We stood on the front porch of our house, the morning summer sun shining in our eyes. My grandmother was there to mark the occasion. It was my first day of kindergarten. The camera came out and pictures were taken to remember the "big girl's" first day of school. I was the happiest, proudest kid around.
I didn't know it then, but we were standing on a precipice.
In a matter of weeks, my parents would separate. My sister and I would leave with our mother for a new life in another town. I can't say that those days were easy for any of us. The transition to divorced is rarely smooth. Even the word is ugly in my mouth. It is bitter and grisly.
There is a long, unpleasant story that follows all of that. Fights and tears. Relationships that will never be what they might have been. There are wounds that will never heal. But much of that story is not mine to tell and I have no desire to draw blood in this way.
For a long time, it was just the three of us. My mom christened us The Butts Sisters, in part because of a familial tendency towards prominent posteriors, as yet unfulfilled in the younger members of the group,* and part because at night the three of us would snuggle into bed together, rubbing our little butts together.
Mostly, my sister and I would take turns sleeping with our mom. She didn't have a big bed and one young girl sleeping with her was likely as much as could be tolerated. But it was not unusual that the girl whose night it was to sleep alone somehow found her way into the big bed. Snuggling up with my sister and mother brought me a comfort and belonging that I can't describe.
When she was a newborn, Sophie slept in a co-sleeper bassinet attached to our bed. Occasionally I would bring her in to our bed next to me, but I was generally too afraid of rolling onto her or smothering her, so she spent most nights in her own little space. We have tried a few times since those early days to have her sleep with us, but every time was a failure. She wriggled around like a fish out of water, all arms and legs in tender spots.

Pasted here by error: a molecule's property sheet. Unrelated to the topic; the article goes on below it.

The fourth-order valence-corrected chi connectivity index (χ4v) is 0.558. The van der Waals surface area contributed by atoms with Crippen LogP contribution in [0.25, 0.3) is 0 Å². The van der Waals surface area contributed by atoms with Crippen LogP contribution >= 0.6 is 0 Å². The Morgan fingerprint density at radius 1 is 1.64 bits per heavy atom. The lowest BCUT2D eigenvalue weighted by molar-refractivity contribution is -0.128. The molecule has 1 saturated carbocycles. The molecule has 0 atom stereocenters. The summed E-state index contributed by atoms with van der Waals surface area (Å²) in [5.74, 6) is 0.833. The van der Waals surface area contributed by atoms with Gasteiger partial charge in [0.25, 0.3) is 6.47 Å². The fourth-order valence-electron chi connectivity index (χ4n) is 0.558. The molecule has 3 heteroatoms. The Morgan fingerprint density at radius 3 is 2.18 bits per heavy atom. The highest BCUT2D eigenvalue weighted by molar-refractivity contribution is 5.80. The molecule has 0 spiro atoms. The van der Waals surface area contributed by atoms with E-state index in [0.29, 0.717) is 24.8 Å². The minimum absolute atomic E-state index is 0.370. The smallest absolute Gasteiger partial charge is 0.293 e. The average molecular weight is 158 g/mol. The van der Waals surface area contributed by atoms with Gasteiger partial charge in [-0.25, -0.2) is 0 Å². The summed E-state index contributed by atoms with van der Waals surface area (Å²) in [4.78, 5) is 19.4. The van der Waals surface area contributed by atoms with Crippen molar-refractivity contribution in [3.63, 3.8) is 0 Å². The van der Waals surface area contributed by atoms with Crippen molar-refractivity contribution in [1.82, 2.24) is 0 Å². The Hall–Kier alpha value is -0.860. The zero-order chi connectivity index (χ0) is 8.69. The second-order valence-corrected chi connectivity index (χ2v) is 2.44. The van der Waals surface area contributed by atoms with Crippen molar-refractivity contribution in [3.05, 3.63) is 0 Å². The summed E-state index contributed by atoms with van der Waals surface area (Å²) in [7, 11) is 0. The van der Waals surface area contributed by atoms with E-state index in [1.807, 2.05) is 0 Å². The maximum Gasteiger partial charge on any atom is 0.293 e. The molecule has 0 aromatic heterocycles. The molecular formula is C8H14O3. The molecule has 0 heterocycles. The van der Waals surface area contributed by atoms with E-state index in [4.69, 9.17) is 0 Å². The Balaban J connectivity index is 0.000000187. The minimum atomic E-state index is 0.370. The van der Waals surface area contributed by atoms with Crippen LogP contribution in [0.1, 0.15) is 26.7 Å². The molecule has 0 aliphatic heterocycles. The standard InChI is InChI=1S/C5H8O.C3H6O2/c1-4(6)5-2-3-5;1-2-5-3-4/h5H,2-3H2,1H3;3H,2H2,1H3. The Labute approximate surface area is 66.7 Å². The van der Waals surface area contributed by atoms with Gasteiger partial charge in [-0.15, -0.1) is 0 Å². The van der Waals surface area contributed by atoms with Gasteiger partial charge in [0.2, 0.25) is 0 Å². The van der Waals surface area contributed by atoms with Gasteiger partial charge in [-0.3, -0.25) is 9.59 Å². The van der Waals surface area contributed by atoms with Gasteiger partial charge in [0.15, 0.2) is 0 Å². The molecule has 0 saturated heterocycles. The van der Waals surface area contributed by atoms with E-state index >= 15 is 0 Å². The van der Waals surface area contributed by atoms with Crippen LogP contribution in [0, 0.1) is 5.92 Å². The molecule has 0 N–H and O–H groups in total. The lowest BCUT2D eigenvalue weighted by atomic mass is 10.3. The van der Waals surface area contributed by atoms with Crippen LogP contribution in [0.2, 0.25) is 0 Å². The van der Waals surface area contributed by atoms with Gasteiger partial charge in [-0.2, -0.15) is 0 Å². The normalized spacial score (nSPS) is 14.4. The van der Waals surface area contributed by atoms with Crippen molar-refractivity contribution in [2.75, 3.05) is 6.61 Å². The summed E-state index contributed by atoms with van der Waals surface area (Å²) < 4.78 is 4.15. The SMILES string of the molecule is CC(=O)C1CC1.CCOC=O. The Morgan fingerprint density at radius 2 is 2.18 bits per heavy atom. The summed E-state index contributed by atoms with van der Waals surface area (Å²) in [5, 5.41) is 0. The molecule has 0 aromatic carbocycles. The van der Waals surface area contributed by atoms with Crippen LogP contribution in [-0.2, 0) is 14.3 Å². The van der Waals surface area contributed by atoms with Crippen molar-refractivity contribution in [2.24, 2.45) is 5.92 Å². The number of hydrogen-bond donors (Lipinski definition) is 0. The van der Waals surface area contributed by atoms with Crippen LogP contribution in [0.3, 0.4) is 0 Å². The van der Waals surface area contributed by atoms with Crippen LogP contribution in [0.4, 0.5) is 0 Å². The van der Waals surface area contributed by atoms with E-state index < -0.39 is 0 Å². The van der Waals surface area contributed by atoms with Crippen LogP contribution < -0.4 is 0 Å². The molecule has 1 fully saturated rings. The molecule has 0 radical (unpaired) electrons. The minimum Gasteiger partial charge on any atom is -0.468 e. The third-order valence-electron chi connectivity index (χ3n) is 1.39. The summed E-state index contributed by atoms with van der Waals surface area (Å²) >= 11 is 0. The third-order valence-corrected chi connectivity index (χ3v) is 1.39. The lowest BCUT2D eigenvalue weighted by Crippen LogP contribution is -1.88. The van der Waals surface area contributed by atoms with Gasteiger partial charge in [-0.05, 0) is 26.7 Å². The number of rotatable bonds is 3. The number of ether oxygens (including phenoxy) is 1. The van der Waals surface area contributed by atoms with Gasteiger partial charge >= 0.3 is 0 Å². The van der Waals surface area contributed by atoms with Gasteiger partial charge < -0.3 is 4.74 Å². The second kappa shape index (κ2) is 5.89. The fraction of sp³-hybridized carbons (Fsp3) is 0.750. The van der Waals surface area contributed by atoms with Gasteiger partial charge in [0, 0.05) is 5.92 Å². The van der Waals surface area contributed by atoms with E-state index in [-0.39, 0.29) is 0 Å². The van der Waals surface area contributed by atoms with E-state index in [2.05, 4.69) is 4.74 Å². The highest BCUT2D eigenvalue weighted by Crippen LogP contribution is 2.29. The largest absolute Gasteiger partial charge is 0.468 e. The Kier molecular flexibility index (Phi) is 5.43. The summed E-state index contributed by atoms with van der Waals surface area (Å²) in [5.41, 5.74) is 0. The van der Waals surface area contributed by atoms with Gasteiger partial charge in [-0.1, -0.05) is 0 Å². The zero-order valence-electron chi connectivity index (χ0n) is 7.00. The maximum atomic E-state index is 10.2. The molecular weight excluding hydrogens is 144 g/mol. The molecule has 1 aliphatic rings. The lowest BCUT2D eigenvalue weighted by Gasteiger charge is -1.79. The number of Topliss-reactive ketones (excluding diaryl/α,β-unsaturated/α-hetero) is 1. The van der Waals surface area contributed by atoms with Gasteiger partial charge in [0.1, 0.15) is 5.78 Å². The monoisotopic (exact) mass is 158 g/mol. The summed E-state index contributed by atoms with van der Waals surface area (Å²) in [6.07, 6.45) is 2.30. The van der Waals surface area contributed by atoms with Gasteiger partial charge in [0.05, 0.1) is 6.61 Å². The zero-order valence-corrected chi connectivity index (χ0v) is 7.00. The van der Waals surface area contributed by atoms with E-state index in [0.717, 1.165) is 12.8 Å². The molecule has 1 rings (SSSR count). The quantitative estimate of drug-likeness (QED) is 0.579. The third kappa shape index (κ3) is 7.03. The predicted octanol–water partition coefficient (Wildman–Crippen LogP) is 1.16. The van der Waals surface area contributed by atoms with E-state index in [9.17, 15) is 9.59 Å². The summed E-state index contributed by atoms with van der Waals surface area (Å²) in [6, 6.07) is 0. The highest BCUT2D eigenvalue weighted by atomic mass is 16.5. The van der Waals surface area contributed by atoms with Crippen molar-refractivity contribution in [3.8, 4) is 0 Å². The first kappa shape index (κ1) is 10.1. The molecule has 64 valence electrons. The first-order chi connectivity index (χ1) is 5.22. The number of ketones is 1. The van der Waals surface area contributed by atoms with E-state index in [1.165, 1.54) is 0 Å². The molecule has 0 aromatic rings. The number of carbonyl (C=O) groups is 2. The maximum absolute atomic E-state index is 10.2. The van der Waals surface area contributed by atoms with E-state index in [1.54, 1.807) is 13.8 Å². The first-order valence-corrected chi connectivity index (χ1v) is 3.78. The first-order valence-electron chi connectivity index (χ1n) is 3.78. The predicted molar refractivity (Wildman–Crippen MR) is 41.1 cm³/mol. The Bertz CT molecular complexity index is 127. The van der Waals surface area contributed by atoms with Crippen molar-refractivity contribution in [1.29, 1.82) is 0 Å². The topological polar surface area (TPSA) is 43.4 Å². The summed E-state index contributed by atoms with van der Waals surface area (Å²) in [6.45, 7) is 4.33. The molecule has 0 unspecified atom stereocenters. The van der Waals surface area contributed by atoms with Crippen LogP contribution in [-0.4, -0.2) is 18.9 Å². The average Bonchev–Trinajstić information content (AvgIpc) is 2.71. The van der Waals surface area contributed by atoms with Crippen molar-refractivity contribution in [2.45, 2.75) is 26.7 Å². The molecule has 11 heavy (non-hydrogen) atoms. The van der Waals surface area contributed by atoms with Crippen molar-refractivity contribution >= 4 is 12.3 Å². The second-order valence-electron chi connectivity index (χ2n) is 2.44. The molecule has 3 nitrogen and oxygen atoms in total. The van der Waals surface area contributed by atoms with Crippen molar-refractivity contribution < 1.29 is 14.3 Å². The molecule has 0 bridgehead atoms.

However, while she has been sick this past week, I have brought Sophie in to sleep with me almost every night. At first, it was awkward, we didn't know how to sleep around each other. She couldn't find just the right nook to curl into and I couldn't figure out how to cuddle her without putting at least one limb painfully to sleep. But after a few nights, a rhythm was established. She found her spot and I discovered an addiction to laying next to my sleeping daughter.
All these years, I thought my mom had allowed us to sleep with her. That she was just doing the motherly duty and comforting us when we were scared or lonely. It didn't really occur to me that there was happiness to be found on the other end. The tunnel vision of children, even grown ones, I suppose.
It's funny how your perceptions change when you become a parent. How the things that seemed one way were, in fact, very different. While these past days with my sick child have been rough, let there be no confusion on one fact. I get every bit as much out of our snuggle times as my daughter, maybe more.
*Don't worry, time would prove the nickname very appropriate in my case, far less so in my skinny sister.